If the Union Budget looks ahead at the year and makes forecasts on how the government will gather revenue and spend it, the Economic Survey looks back to take stock of what happened and then lays out the big-picture goals, challenges and scenarios for the Indian economy. It is more of a vision statement than a to-do list. Just as the Budget document has the signature flavour of the finance minister, the Survey carries the DNA print of the chief economic advisor. The key message of Arvind Subramanian’s Economic Survey for 2017-18 can be summed up in one phrase: revival and risk, and he shows this in one chart on the behaviour of bond prices and stock prices. (See table)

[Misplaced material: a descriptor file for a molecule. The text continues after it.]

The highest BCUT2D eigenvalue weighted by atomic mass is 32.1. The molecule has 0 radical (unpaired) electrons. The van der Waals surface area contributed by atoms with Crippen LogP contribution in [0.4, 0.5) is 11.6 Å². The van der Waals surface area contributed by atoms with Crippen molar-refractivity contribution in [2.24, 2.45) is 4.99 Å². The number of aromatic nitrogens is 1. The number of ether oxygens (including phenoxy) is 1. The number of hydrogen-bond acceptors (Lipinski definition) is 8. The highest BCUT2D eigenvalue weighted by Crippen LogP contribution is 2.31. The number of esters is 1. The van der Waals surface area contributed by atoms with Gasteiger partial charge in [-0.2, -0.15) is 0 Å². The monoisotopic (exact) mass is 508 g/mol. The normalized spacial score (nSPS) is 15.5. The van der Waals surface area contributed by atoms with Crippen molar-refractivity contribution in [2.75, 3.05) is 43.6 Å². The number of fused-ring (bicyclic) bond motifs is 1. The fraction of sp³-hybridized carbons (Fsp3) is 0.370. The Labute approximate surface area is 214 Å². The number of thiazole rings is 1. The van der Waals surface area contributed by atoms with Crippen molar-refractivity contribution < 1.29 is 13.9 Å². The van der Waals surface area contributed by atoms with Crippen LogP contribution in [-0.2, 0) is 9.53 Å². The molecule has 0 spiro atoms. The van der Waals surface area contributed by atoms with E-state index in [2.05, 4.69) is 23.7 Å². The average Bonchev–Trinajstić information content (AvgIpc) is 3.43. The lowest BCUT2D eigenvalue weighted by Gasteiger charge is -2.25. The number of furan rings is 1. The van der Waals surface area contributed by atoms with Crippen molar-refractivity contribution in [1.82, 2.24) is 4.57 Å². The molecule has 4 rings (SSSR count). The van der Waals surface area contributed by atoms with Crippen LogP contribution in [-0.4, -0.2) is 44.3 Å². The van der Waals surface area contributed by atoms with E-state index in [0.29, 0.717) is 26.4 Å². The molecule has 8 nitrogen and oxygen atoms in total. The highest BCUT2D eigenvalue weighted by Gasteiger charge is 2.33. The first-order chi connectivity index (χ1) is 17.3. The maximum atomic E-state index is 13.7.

The rise and rise of the stock market points to the revival in the economy and the rise in bond yields points to worries on deficit, inflation and oil prices going up. Why are the stock markets rising? The Survey finds that the revival part of the story is “robust and broad based”. With the shock of demonetization and the Goods and Services Tax behind us, gross domestic product (GDP) growth for the current year is estimated to be 6.75% and for the next year between 7 and 7.5 %, making India the fastest growing major economy in the world. The reason for the robustness is the implementation of several deep reform initiatives. GST reform has added another 3.4 million indirect tax payers and GST collections are on an upward trajectory. In fact, the overall trend for widening the tax net is positive. The Survey finds that post-demonetisation, there has been a 0.8% monthly increase in new direct tax filers—an annual growth of 10% or about 1.8 million new taxpayers.